Wednesday, April 30, 2014 — The following release is from The North Carolina Wildlife Resources Commission:
ASHEVILLE, N.C. - White-nose syndrome (WNS), a fungal disease that has killed millions of bats in the eastern United States, continues its deadly toll on North Carolina bat populations.
The cold-weather disease, which can kill up to 100 percent of bats in a colony, was first detected in North Carolina in February 2011, in a bat from Avery County. Since that time, biologists with the N.C. Wildlife Resources Commission and the U.S. Fish and Wildlife Service have confirmed the disease in four bat species in eight counties in western North Carolina, with an additional two counties considered suspect for WNS.
During winter cave surveys conducted in January and February 2014, biologists found that some previously WNS-infected locations showed up to a 99 percent decline in hibernating bats over the last two to three years.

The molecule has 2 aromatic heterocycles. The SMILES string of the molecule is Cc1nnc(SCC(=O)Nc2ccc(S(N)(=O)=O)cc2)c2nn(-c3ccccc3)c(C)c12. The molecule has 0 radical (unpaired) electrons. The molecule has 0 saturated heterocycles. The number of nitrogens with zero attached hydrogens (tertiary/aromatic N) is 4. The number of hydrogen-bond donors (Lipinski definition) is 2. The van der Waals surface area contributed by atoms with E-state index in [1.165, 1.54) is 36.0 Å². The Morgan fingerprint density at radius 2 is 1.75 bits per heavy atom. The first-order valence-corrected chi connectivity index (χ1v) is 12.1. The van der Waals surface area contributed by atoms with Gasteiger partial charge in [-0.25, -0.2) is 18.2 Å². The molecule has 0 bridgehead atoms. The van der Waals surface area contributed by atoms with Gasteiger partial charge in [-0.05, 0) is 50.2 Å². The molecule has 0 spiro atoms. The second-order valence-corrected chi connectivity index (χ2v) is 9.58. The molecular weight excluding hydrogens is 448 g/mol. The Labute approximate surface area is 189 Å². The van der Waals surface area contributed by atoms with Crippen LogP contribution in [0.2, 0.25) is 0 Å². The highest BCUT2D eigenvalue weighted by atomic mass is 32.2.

At a mine in Avery County, the number of hibernating bats was down from approximately 1,000 in 2011 to 65 bats last year to just 17 this winter. In a Haywood County mine, the number of bats plummeted from nearly 4,000 bats to about 55 bats in only two years.
Even worse than the drop in numbers is the confirmation that WNS is spreading. For the first time, biologists this winter documented WNS-infected bats in Jackson County and saw telltale signs of WNS on bats in Cherokee County, bringing the total number of counties either confirmed or suspect for WNS to 10.
“We continued to find small numbers of dead bats during this last survey, and we also continue to hear reports of unusual bat behavior, such as bats flying during the day in cold weather and flying erratically, which can be signs of a bat infected with white-nose syndrome,” said Gabrielle Graeter, a wildlife diversity biologist with the Commission.